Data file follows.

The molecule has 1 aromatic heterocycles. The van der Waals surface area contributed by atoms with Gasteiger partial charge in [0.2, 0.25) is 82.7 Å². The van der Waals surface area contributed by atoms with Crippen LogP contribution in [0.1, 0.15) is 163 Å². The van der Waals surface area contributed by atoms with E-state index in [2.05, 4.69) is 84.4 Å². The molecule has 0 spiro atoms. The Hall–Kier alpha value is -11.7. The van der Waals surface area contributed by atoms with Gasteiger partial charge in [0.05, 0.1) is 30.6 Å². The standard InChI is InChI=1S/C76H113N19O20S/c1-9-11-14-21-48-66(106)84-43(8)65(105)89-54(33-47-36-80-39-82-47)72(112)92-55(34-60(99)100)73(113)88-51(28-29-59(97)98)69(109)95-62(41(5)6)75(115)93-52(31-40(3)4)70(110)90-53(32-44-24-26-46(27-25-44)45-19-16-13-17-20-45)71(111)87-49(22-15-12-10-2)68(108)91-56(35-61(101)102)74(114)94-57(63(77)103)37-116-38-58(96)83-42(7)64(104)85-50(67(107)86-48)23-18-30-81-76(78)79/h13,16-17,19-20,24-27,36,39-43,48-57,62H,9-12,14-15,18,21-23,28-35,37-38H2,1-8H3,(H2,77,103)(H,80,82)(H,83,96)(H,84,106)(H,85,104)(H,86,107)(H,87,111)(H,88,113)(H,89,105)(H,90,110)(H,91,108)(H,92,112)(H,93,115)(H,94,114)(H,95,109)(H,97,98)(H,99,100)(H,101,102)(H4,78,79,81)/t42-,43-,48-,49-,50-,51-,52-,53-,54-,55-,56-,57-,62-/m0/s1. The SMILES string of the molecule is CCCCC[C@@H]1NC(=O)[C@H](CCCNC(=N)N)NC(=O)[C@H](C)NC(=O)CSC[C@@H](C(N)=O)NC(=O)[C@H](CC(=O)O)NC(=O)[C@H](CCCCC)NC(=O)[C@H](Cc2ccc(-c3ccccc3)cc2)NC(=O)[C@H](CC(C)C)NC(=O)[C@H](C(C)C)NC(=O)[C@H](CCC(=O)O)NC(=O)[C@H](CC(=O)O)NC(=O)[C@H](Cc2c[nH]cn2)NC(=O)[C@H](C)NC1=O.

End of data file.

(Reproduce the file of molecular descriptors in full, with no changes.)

The molecule has 1 aromatic heterocycles. The van der Waals surface area contributed by atoms with Gasteiger partial charge in [0.2, 0.25) is 82.7 Å². The van der Waals surface area contributed by atoms with Crippen LogP contribution in [0.1, 0.15) is 163 Å². The van der Waals surface area contributed by atoms with E-state index in [2.05, 4.69) is 84.4 Å². The molecule has 0 spiro atoms. The Hall–Kier alpha value is -11.7. The van der Waals surface area contributed by atoms with Gasteiger partial charge in [0.05, 0.1) is 30.6 Å². The standard InChI is InChI=1S/C76H113N19O20S/c1-9-11-14-21-48-66(106)84-43(8)65(105)89-54(33-47-36-80-39-82-47)72(112)92-55(34-60(99)100)73(113)88-51(28-29-59(97)98)69(109)95-62(41(5)6)75(115)93-52(31-40(3)4)70(110)90-53(32-44-24-26-46(27-25-44)45-19-16-13-17-20-45)71(111)87-49(22-15-12-10-2)68(108)91-56(35-61(101)102)74(114)94-57(63(77)103)37-116-38-58(96)83-42(7)64(104)85-50(67(107)86-48)23-18-30-81-76(78)79/h13,16-17,19-20,24-27,36,39-43,48-57,62H,9-12,14-15,18,21-23,28-35,37-38H2,1-8H3,(H2,77,103)(H,80,82)(H,83,96)(H,84,106)(H,85,104)(H,86,107)(H,87,111)(H,88,113)(H,89,105)(H,90,110)(H,91,108)(H,92,112)(H,93,115)(H,94,114)(H,95,109)(H,97,98)(H,99,100)(H,101,102)(H4,78,79,81)/t42-,43-,48-,49-,50-,51-,52-,53-,54-,55-,56-,57-,62-/m0/s1. The SMILES string of the molecule is CCCCC[C@@H]1NC(=O)[C@H](CCCNC(=N)N)NC(=O)[C@H](C)NC(=O)CSC[C@@H](C(N)=O)NC(=O)[C@H](CC(=O)O)NC(=O)[C@H](CCCCC)NC(=O)[C@H](Cc2ccc(-c3ccccc3)cc2)NC(=O)[C@H](CC(C)C)NC(=O)[C@H](C(C)C)NC(=O)[C@H](CCC(=O)O)NC(=O)[C@H](CC(=O)O)NC(=O)[C@H](Cc2c[nH]cn2)NC(=O)[C@H](C)NC1=O.